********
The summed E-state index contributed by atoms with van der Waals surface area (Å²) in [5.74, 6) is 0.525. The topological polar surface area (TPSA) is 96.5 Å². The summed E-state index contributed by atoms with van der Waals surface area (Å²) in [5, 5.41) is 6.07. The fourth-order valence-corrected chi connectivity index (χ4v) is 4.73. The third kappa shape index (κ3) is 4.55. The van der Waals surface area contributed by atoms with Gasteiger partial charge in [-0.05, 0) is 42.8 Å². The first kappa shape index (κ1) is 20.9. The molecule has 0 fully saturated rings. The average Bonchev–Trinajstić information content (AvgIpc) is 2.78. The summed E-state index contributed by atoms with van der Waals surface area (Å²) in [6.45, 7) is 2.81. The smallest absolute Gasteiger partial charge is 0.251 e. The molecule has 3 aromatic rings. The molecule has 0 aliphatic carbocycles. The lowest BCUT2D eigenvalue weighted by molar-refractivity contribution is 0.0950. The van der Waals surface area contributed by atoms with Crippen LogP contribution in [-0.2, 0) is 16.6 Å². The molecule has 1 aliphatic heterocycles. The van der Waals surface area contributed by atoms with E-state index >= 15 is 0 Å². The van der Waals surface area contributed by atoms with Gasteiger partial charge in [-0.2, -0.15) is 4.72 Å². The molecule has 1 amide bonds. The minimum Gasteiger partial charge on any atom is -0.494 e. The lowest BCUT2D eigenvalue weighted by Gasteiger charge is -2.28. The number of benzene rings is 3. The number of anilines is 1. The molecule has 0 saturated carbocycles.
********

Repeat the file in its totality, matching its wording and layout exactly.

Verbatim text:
The summed E-state index contributed by atoms with van der Waals surface area (Å²) in [5.74, 6) is 0.525. The topological polar surface area (TPSA) is 96.5 Å². The summed E-state index contributed by atoms with van der Waals surface area (Å²) in [5, 5.41) is 6.07. The fourth-order valence-corrected chi connectivity index (χ4v) is 4.73. The third kappa shape index (κ3) is 4.55. The van der Waals surface area contributed by atoms with Gasteiger partial charge in [-0.05, 0) is 42.8 Å². The first kappa shape index (κ1) is 20.9. The molecule has 0 fully saturated rings. The average Bonchev–Trinajstić information content (AvgIpc) is 2.78. The summed E-state index contributed by atoms with van der Waals surface area (Å²) in [6.45, 7) is 2.81. The smallest absolute Gasteiger partial charge is 0.251 e. The molecule has 3 aromatic rings. The molecule has 0 aliphatic carbocycles. The lowest BCUT2D eigenvalue weighted by molar-refractivity contribution is 0.0950. The van der Waals surface area contributed by atoms with Crippen LogP contribution in [-0.2, 0) is 16.6 Å². The molecule has 1 aliphatic heterocycles. The van der Waals surface area contributed by atoms with E-state index >= 15 is 0 Å². The van der Waals surface area contributed by atoms with Gasteiger partial charge in [-0.2, -0.15) is 4.72 Å². The molecule has 1 amide bonds. The minimum Gasteiger partial charge on any atom is -0.494 e. The lowest BCUT2D eigenvalue weighted by Gasteiger charge is -2.28. The number of benzene rings is 3. The number of anilines is 1. The molecule has 0 saturated carbocycles.